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Ta-coumba Aiken's Guggenheim Fellowship Was a Long Time Coming – Mpls.St.Paul Magazine

After eight tries and a lifetime of work, this Minneapolis artist finally earned a prestigious Guggenheim Fellowship and thinks the best is yet to come.
August 28, 2022
12:54 AM
Photo by Cameron Wittig
He will tell you unabashedly that he didn’t expect to win a Guggenheim Fellowship. In fact, after eight tries, Ta-coumba Aiken was certain that he was the record holder for attempts at winning the illustrious artists’ prize. To which a judge told him he wasn’t even close.
“He said, ‘There’s someone who’s applied 44 times,’” Aiken recalls.
It’s a lifelong dream for thousands of artists to be tapped for the award. For some it’s having the title; for others it’s the lucrative purse—on average, fellows receive $55,000 to take six months to a year to research ideas and turn concepts into new works. But for Aiken, it’s the dream of having his work breathing the rarified air of the new masters and legendary artists before him: Jacob Lawrence, Sanford Biggers, Simone Leigh. Aiken’s also the first Black fine arts winner representing Minnesota.
A radical child of the ’70s, now an elder statesman in his 70s, Aiken has joined the pantheon of great Black artists.
“And I’m honored to do my part in that pantheon,” he chuckles.
Dressed in the prerequisite artist black shirt and slacks, Aiken settles comfortably on a stool in his studio, surrounded by his work on plywood boards and canvases—his signature flecks and dots of greens, blues, and oranges outlining Black faces and symbols everywhere.
Aiken’s face is round and fixed with a warm smile, the speckled gray standing out in his closely cropped ’fro and beard. He quietly weaves his answers with engaging stories, drawing you in with mesmerizing effect until the story ends with your answer.
“And I will do my due diligence by keeping at doing what I have been doing, but at a bit higher of a level,” he says. “Because it’s not about the money behind it. It’s the greatness of a lot of people.”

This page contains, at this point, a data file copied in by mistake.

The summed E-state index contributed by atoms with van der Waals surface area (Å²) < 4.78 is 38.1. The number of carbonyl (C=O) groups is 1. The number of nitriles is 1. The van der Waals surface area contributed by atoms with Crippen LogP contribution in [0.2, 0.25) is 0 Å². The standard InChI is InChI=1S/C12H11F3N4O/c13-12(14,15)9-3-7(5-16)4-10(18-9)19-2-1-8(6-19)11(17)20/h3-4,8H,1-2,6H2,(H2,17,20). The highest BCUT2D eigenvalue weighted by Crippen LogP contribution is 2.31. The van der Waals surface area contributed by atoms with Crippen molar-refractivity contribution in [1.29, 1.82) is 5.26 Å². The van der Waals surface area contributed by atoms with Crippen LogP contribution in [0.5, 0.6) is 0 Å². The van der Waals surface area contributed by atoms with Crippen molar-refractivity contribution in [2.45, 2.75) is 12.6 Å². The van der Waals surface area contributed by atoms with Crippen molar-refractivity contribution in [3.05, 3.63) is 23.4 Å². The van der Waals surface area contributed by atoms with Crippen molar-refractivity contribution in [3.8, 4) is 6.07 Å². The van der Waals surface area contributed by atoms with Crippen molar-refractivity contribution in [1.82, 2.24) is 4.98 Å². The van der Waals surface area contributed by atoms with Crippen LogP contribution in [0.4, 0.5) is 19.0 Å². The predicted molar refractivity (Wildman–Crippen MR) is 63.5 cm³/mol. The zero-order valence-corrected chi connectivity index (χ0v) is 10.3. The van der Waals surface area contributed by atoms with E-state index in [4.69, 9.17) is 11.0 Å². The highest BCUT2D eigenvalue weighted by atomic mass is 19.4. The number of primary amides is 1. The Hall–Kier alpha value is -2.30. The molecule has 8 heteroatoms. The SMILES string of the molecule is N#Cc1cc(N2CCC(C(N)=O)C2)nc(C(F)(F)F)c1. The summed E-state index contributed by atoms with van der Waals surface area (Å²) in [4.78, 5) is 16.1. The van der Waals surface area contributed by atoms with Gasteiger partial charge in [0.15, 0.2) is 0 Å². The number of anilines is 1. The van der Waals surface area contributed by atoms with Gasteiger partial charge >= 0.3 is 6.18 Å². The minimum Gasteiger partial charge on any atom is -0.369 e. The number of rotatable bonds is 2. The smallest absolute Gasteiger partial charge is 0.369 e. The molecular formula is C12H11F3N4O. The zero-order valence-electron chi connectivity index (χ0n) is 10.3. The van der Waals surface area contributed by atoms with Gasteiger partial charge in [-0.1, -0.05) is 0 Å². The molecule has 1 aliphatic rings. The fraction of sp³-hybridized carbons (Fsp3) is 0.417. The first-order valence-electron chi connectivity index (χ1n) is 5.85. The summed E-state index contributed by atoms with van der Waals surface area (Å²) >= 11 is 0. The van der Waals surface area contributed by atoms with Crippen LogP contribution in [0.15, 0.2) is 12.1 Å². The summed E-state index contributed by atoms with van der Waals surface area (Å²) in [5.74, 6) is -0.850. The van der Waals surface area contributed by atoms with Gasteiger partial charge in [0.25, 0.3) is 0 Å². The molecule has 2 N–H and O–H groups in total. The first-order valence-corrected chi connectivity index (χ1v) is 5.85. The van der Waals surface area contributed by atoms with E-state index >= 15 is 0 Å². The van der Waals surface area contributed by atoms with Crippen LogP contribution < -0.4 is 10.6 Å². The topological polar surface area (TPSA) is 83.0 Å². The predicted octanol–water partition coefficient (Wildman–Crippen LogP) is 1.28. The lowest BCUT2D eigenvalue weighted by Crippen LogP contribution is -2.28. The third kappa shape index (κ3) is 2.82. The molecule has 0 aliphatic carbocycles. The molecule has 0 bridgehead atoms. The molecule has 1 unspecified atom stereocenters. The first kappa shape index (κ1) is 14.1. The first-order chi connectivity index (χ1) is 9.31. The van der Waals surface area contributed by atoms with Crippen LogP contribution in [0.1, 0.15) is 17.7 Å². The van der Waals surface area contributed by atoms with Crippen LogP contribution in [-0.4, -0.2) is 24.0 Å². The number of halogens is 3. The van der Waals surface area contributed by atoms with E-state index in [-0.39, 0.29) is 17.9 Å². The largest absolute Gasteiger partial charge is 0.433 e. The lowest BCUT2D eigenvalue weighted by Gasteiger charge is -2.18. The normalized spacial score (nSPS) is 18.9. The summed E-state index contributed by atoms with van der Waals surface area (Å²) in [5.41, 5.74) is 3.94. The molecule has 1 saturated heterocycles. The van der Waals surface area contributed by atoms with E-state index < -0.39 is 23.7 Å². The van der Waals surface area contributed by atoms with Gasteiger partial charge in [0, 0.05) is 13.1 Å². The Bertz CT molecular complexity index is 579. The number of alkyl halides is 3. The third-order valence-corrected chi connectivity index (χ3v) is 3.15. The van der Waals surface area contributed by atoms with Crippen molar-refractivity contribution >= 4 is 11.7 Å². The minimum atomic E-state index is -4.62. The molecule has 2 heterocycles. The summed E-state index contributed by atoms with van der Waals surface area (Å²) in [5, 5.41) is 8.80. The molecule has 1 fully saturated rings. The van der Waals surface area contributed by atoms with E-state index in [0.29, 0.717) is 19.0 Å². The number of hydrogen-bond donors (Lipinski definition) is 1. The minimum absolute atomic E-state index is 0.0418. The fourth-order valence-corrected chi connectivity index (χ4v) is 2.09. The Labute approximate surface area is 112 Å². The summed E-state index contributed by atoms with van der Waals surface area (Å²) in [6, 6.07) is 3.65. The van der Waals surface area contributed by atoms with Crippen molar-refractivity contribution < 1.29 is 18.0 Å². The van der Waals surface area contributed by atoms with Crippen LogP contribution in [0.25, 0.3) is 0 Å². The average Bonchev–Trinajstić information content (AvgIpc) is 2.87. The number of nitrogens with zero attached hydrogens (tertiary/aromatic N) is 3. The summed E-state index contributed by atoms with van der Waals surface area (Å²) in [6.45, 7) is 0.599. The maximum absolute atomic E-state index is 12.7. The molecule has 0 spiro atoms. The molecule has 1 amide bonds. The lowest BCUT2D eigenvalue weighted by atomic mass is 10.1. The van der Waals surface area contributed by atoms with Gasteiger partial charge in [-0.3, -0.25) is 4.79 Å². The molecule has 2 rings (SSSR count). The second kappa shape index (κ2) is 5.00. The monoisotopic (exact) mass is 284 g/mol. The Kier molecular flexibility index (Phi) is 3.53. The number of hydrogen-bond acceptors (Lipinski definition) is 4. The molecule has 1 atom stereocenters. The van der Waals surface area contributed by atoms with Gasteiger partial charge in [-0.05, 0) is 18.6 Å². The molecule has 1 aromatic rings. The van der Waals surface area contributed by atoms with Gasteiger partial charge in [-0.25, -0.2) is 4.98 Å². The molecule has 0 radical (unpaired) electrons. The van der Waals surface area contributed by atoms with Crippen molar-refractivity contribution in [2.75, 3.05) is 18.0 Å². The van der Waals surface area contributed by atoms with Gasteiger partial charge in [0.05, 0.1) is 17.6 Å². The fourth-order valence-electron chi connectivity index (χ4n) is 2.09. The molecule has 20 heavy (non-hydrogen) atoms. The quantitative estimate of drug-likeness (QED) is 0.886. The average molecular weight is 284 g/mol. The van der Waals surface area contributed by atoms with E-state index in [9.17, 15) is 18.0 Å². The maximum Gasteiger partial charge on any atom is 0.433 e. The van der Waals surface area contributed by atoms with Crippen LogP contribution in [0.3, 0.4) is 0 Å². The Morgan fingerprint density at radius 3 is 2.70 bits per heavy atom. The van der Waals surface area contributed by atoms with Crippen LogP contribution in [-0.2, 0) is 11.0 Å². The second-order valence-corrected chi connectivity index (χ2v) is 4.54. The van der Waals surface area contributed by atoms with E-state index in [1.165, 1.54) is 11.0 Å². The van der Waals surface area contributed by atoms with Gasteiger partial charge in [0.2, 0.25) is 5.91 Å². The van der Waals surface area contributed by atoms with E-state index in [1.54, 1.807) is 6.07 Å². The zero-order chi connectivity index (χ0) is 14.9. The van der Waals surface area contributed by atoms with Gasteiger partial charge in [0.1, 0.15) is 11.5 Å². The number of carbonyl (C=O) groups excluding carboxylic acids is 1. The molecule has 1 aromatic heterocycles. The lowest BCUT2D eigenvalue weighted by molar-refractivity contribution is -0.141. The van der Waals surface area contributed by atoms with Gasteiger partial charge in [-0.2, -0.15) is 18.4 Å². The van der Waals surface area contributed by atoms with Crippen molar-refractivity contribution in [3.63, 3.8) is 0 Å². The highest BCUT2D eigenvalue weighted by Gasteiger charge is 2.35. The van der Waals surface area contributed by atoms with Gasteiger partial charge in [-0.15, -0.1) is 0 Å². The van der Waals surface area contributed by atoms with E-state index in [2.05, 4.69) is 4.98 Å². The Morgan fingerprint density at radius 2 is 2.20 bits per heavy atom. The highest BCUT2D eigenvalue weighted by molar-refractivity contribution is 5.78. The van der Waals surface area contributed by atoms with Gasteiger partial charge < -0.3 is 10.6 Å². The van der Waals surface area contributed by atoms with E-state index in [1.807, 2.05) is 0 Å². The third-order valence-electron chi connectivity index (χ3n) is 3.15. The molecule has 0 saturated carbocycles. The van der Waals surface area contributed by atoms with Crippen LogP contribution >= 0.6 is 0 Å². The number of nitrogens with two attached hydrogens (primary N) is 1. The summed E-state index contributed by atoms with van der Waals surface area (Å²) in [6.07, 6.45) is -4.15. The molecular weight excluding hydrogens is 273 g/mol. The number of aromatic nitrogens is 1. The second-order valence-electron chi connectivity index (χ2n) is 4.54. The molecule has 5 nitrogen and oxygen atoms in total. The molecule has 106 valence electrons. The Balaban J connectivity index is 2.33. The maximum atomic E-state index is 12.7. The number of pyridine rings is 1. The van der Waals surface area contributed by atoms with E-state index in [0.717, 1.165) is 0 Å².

The ideas for his fellowship project are already swirling in his head. But they are prefaced with one caveat: Do not change the nature of his work.
“My work deals with healing,” says Aiken. “It deals with bringing forth some eye-openers about our culture that seem to get skipped over.”
For Aiken, that missing part is examining the dichotomy of the Black middle class, a segment of our culture with a foot in two worlds: one of slavery and Strivers’ Row, W. E. B. Du Bois and Octavia Butler. Aiken wants to explore the complex nature of Black people coming out of a servile past into a new existence carrying a lot of the past with them, and how a fragmented culture can heal itself.
“The term middle class has changed over time in the Black community,” he says. “It’s moved from symbols of acquisition by workers, like TVs and cars, to titles and position—lawyers, doctors. What does the Black middle class represent now? What about gay, Black, and middle class?”
As someone who grew up in north suburban Chicago, he offered comparisons.
Photo by Cameron Wittig
The artist at work: Ta-coumba Aiken paints in his studio.
“My work deals with healing. It deals with bringing forth some eye-openers about our culture.”
— Ta-coumba Aiken
“August Wilson sort of covered that middle-class tension. Look at [the play] Fences,” he says. “My father was also a garbageman. My father was middle class. He had a heavy hand, but my mother kept a big space between that. So, he learned how to communicate trusting her—and trusting his love in her—that her son wouldn’t be stepped on. My father respected me and my painting, but other people had to tell me because he never told me.…He made me an artist by being an antagonist.”
Aiken straddled his mother’s vision of him as an artist and his father’s fear for him in an unfamiliar world. A housekeeper for millionaire families in Evanston, she also had a special gift. He says she was a spiritual healer, teaching her precocious son to intensely examine both people and nature. An accident left Aiken color-blind. His mother taught him to identify shades of colors with apples—one green and one red, with a red rose in the middle.
Three things about Ta-coumba Aiken
“I assume my mother had put these in my head or helped me to learn how to identify them,” says Aiken. “She taught me what red and green were with an apple. Green apples, red apples. We also had a trellis with a rose garden. Things had different textures, different appearances in light. That’s how I learned to tell color. She kept me in the garden with her to learn.
“She gave me a quill pen and ink and sat me down at the kitchen table and let me draw all through supper. And as I drew, the lines would spread out where it was wet and [create] depth of field. I could see down as if I was looking down into a nest, looking through baskets. And I kept drawing that way.